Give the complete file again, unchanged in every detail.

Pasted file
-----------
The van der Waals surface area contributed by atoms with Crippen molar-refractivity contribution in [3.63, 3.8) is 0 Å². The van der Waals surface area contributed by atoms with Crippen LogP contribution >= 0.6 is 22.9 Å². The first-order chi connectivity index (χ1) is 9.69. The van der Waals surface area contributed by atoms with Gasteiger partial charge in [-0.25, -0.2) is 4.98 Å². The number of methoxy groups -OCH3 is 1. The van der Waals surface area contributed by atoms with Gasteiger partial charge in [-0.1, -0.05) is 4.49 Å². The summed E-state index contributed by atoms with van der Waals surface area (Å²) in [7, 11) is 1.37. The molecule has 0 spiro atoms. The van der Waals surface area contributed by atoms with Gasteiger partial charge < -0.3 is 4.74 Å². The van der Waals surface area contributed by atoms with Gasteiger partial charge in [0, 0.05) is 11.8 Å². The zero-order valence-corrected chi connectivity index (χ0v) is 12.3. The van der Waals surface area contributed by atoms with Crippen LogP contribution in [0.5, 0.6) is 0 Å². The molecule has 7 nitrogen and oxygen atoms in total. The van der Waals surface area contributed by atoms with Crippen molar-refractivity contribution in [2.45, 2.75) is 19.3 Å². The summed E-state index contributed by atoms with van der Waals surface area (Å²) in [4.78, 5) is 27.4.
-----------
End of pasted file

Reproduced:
The van der Waals surface area contributed by atoms with Crippen molar-refractivity contribution in [3.63, 3.8) is 0 Å². The van der Waals surface area contributed by atoms with Crippen LogP contribution >= 0.6 is 22.9 Å². The first-order chi connectivity index (χ1) is 9.69. The van der Waals surface area contributed by atoms with Gasteiger partial charge in [-0.25, -0.2) is 4.98 Å². The number of methoxy groups -OCH3 is 1. The van der Waals surface area contributed by atoms with Gasteiger partial charge in [-0.1, -0.05) is 4.49 Å². The summed E-state index contributed by atoms with van der Waals surface area (Å²) in [7, 11) is 1.37. The molecule has 0 spiro atoms. The van der Waals surface area contributed by atoms with Gasteiger partial charge < -0.3 is 4.74 Å². The van der Waals surface area contributed by atoms with Gasteiger partial charge in [0, 0.05) is 11.8 Å². The zero-order valence-corrected chi connectivity index (χ0v) is 12.3. The van der Waals surface area contributed by atoms with Crippen LogP contribution in [0.5, 0.6) is 0 Å². The molecule has 7 nitrogen and oxygen atoms in total. The van der Waals surface area contributed by atoms with Crippen molar-refractivity contribution in [2.45, 2.75) is 19.3 Å². The summed E-state index contributed by atoms with van der Waals surface area (Å²) in [4.78, 5) is 27.4.